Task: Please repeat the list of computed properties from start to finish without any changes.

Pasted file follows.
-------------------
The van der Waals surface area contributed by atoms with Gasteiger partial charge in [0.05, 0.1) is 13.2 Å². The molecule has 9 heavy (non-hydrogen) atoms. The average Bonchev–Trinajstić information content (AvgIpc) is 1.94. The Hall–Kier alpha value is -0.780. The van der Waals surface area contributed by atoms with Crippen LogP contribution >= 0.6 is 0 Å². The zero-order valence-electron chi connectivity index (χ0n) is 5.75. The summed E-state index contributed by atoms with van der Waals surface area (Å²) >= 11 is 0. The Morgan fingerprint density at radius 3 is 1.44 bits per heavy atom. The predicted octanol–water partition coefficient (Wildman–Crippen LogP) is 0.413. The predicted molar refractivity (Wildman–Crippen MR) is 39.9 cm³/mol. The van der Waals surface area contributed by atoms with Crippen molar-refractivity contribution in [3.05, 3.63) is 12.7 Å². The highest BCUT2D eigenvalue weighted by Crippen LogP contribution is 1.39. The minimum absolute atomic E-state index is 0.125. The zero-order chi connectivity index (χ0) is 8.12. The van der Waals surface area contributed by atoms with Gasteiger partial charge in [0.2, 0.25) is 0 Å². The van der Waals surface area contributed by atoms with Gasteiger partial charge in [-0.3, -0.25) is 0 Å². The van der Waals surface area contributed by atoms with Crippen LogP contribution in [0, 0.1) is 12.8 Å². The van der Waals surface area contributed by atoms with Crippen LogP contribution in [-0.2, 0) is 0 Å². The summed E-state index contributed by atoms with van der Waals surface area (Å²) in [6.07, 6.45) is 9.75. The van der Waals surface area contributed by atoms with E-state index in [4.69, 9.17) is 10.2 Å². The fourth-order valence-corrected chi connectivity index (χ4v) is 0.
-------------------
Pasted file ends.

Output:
The van der Waals surface area contributed by atoms with Gasteiger partial charge in [0.05, 0.1) is 13.2 Å². The molecule has 9 heavy (non-hydrogen) atoms. The average Bonchev–Trinajstić information content (AvgIpc) is 1.94. The Hall–Kier alpha value is -0.780. The van der Waals surface area contributed by atoms with Crippen LogP contribution >= 0.6 is 0 Å². The zero-order valence-electron chi connectivity index (χ0n) is 5.75. The summed E-state index contributed by atoms with van der Waals surface area (Å²) >= 11 is 0. The Morgan fingerprint density at radius 3 is 1.44 bits per heavy atom. The predicted octanol–water partition coefficient (Wildman–Crippen LogP) is 0.413. The predicted molar refractivity (Wildman–Crippen MR) is 39.9 cm³/mol. The van der Waals surface area contributed by atoms with Crippen molar-refractivity contribution in [3.05, 3.63) is 12.7 Å². The highest BCUT2D eigenvalue weighted by Crippen LogP contribution is 1.39. The minimum absolute atomic E-state index is 0.125. The zero-order chi connectivity index (χ0) is 8.12. The van der Waals surface area contributed by atoms with Gasteiger partial charge in [0.2, 0.25) is 0 Å². The van der Waals surface area contributed by atoms with Gasteiger partial charge in [-0.3, -0.25) is 0 Å². The van der Waals surface area contributed by atoms with Crippen LogP contribution in [0, 0.1) is 12.8 Å². The van der Waals surface area contributed by atoms with Crippen LogP contribution in [-0.2, 0) is 0 Å². The summed E-state index contributed by atoms with van der Waals surface area (Å²) in [6.07, 6.45) is 9.75. The van der Waals surface area contributed by atoms with E-state index in [4.69, 9.17) is 10.2 Å². The fourth-order valence-corrected chi connectivity index (χ4v) is 0.